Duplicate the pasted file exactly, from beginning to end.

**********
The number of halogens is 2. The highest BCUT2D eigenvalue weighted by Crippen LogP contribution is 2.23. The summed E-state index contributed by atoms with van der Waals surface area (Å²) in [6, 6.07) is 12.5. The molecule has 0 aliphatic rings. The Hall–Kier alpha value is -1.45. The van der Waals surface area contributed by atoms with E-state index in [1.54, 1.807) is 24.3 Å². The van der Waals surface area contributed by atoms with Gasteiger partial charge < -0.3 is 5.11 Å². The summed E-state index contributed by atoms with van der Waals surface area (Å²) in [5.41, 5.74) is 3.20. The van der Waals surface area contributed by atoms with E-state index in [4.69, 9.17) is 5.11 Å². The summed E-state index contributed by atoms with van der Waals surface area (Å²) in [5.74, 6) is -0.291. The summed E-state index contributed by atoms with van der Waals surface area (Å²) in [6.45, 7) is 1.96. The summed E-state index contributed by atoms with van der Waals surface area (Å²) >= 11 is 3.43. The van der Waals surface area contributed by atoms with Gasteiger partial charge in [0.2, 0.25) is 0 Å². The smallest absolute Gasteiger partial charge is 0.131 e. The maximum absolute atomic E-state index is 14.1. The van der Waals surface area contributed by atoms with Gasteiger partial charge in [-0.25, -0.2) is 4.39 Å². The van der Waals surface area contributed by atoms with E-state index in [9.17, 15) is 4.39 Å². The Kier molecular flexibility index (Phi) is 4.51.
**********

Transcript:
The number of halogens is 2. The highest BCUT2D eigenvalue weighted by Crippen LogP contribution is 2.23. The summed E-state index contributed by atoms with van der Waals surface area (Å²) in [6, 6.07) is 12.5. The molecule has 0 aliphatic rings. The Hall–Kier alpha value is -1.45. The van der Waals surface area contributed by atoms with E-state index in [1.54, 1.807) is 24.3 Å². The van der Waals surface area contributed by atoms with Gasteiger partial charge < -0.3 is 5.11 Å². The summed E-state index contributed by atoms with van der Waals surface area (Å²) in [5.41, 5.74) is 3.20. The van der Waals surface area contributed by atoms with E-state index in [4.69, 9.17) is 5.11 Å². The summed E-state index contributed by atoms with van der Waals surface area (Å²) in [5.74, 6) is -0.291. The summed E-state index contributed by atoms with van der Waals surface area (Å²) in [6.45, 7) is 1.96. The summed E-state index contributed by atoms with van der Waals surface area (Å²) >= 11 is 3.43. The van der Waals surface area contributed by atoms with Gasteiger partial charge in [0.2, 0.25) is 0 Å². The smallest absolute Gasteiger partial charge is 0.131 e. The maximum absolute atomic E-state index is 14.1. The van der Waals surface area contributed by atoms with Gasteiger partial charge in [-0.25, -0.2) is 4.39 Å². The van der Waals surface area contributed by atoms with E-state index in [9.17, 15) is 4.39 Å². The Kier molecular flexibility index (Phi) is 4.51.